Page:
THE ITSY BITSY SPIDER - Man has deadly reaction to black widow bite

  • Published
  • By Tim Barela
  • Torch Magazine
He sat in the hospital waiting room clenching his teeth and clutching the sides of his chair as each muscle spasm sent shock waves of agony through his entire body. Dripping with sweat, he worried that with the venom's entry point on his stomach, it only had a short distance to reach his heart.

Derek Nash, a 36-year-old petroleum engineer in Houston, had been bitten by a black widow spider while he slept.

With its round, black body and red hourglass marking, the black widow is America's most recognizable spider. It delivers a neurotoxin that could force the toughest ultimate fighters to tap out and lay them up in a hospital bed for days. Though its bite is rarely fatal, it's still not an arachnid to trifle with.

Nash had awoken at about 4 a.m. and immediately knew something was wrong. It didn't take him long to locate the puffy red bite on his stomach. He was staying with his parents at the time, so they woke rushed him to the hospital.

"Derek isn't the type to complain so when he woke us in the wee hours, we knew it was serious," said his mother, Teresa Nash. "The only other time he complained to me of an ailment, he had to have an emergency appendectomy."

At the hospital, Teresa said her son was trying to be the tough guy and kept down playing the pain to the doctor.

"But when the doctor would leave, he'd double over and nearly pass out," she said.

Nash admitted the pain got to him.

"I was a competitive swimmer in high school so I'd experienced cramping and muscle fatigue before," he said. "The spider toxin causes a similar sensation, but it doesn't go away ... there's no relief."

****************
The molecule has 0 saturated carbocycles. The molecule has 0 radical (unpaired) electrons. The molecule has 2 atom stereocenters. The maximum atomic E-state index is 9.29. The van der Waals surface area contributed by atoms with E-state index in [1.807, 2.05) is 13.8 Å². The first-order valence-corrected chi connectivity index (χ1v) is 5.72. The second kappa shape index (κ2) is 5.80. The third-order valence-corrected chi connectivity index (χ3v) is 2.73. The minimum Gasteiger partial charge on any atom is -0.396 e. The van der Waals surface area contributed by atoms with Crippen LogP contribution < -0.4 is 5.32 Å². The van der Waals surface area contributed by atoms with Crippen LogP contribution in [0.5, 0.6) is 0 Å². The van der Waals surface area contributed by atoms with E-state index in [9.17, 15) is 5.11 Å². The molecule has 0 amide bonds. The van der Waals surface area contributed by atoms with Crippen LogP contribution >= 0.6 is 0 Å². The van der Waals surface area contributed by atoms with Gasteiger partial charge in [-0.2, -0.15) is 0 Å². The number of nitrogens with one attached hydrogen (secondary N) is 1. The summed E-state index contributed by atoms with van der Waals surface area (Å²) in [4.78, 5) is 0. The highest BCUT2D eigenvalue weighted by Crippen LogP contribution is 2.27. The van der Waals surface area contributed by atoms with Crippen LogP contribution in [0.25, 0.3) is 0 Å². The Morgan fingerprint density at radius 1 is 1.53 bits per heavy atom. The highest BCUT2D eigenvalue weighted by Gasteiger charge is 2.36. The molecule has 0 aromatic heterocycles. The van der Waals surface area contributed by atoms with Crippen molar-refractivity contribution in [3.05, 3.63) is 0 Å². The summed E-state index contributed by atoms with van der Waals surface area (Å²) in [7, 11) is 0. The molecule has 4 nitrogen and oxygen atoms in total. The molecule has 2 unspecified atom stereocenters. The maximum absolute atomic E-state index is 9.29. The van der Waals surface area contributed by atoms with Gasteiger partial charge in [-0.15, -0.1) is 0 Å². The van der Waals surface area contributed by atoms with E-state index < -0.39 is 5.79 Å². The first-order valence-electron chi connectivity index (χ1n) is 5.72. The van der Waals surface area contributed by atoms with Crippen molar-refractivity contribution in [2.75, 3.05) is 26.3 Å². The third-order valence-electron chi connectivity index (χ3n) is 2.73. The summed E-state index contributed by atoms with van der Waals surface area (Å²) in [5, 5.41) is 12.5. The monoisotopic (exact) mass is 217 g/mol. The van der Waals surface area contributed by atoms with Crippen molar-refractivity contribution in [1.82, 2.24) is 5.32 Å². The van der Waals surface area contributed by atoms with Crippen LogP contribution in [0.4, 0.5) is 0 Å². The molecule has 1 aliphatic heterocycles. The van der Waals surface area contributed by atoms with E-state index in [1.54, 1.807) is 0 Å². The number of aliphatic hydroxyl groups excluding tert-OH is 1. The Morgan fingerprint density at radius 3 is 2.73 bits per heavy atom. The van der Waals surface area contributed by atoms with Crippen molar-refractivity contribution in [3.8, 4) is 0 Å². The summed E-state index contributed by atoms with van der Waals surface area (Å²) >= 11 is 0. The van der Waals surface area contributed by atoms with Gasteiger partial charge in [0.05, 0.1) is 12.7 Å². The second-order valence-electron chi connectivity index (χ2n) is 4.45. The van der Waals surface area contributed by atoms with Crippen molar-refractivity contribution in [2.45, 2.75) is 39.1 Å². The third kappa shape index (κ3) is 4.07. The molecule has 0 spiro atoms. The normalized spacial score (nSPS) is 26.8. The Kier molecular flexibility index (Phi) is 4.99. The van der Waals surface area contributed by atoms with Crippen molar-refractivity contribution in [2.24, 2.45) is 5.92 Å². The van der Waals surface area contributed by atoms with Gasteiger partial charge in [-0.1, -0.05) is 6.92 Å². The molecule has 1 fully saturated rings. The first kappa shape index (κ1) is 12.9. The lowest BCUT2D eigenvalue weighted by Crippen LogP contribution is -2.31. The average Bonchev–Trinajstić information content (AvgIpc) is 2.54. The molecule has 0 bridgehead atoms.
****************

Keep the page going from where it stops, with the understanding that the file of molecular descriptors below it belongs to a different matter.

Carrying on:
Doctors didn't administer an antivenin, as some people have a worse allergic reaction to that. They watched him closely to see if his body would fight off the neurotoxin naturally.

"They gave me some pain killers and a sedative, and I lost a day ... I was out for like 20 hours straight," Nash said.

He spent three days -- at times twitching uncontrollably -- in a hospital bed, but was able to overcome the bite and recover without antivenin.

"It was not a fun experience," he said. "I never want to go through it again."

The Air Force has experienced its share of spider bite mishaps with the black widow and the brown recluse teaming up to do the most damage, according to the Air Education and Training Command Ground Safety Division. In the past few years a black widow sent a 28-year-old Airman to the hospital and caused him to miss 17 days of work. A brown recluse sent a 47-year-old Airman to the hospital for 10 days where he had surgery to clean and drain the wound on his calf. He spent another 24 days on quarters recovering.

"Most spider bites that happen in the Air Force can be prevented by wearing the proper protective equipment such as gloves and not reaching into dark, hard to see areas without clearing them first," said Robbie Bogard, AETC occupational safety manager. "Of course, keeping your work areas tidy and good pest control procedures never hurt either."